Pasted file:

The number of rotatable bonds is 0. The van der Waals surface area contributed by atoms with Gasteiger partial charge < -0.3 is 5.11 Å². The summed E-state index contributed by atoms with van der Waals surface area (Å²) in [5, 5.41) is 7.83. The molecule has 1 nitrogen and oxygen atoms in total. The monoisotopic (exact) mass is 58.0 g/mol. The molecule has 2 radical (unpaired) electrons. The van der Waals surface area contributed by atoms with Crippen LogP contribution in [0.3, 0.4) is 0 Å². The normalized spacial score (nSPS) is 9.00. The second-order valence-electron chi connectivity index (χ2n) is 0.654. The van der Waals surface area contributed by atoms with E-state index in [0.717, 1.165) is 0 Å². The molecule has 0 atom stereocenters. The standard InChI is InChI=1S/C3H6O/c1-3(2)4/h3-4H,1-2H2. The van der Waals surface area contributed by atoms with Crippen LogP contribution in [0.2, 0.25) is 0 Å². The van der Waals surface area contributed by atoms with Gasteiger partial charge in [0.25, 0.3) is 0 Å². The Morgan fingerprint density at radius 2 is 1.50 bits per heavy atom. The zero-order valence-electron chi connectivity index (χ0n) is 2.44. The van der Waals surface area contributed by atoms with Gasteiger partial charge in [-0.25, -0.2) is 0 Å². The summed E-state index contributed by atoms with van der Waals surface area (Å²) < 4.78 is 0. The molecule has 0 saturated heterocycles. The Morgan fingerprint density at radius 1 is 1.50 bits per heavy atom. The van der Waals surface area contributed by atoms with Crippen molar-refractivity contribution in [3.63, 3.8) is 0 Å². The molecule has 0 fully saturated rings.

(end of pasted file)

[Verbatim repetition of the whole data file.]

The number of rotatable bonds is 0. The van der Waals surface area contributed by atoms with Gasteiger partial charge < -0.3 is 5.11 Å². The summed E-state index contributed by atoms with van der Waals surface area (Å²) in [5, 5.41) is 7.83. The molecule has 1 nitrogen and oxygen atoms in total. The monoisotopic (exact) mass is 58.0 g/mol. The molecule has 2 radical (unpaired) electrons. The van der Waals surface area contributed by atoms with Crippen LogP contribution in [0.3, 0.4) is 0 Å². The normalized spacial score (nSPS) is 9.00. The second-order valence-electron chi connectivity index (χ2n) is 0.654. The van der Waals surface area contributed by atoms with E-state index in [0.717, 1.165) is 0 Å². The molecule has 0 atom stereocenters. The standard InChI is InChI=1S/C3H6O/c1-3(2)4/h3-4H,1-2H2. The van der Waals surface area contributed by atoms with Crippen LogP contribution in [0.2, 0.25) is 0 Å². The van der Waals surface area contributed by atoms with Gasteiger partial charge in [0.25, 0.3) is 0 Å². The Morgan fingerprint density at radius 2 is 1.50 bits per heavy atom. The zero-order valence-electron chi connectivity index (χ0n) is 2.44. The van der Waals surface area contributed by atoms with Gasteiger partial charge in [-0.25, -0.2) is 0 Å². The summed E-state index contributed by atoms with van der Waals surface area (Å²) < 4.78 is 0. The molecule has 0 saturated heterocycles. The Morgan fingerprint density at radius 1 is 1.50 bits per heavy atom. The van der Waals surface area contributed by atoms with Crippen molar-refractivity contribution in [3.63, 3.8) is 0 Å². The molecule has 0 fully saturated rings.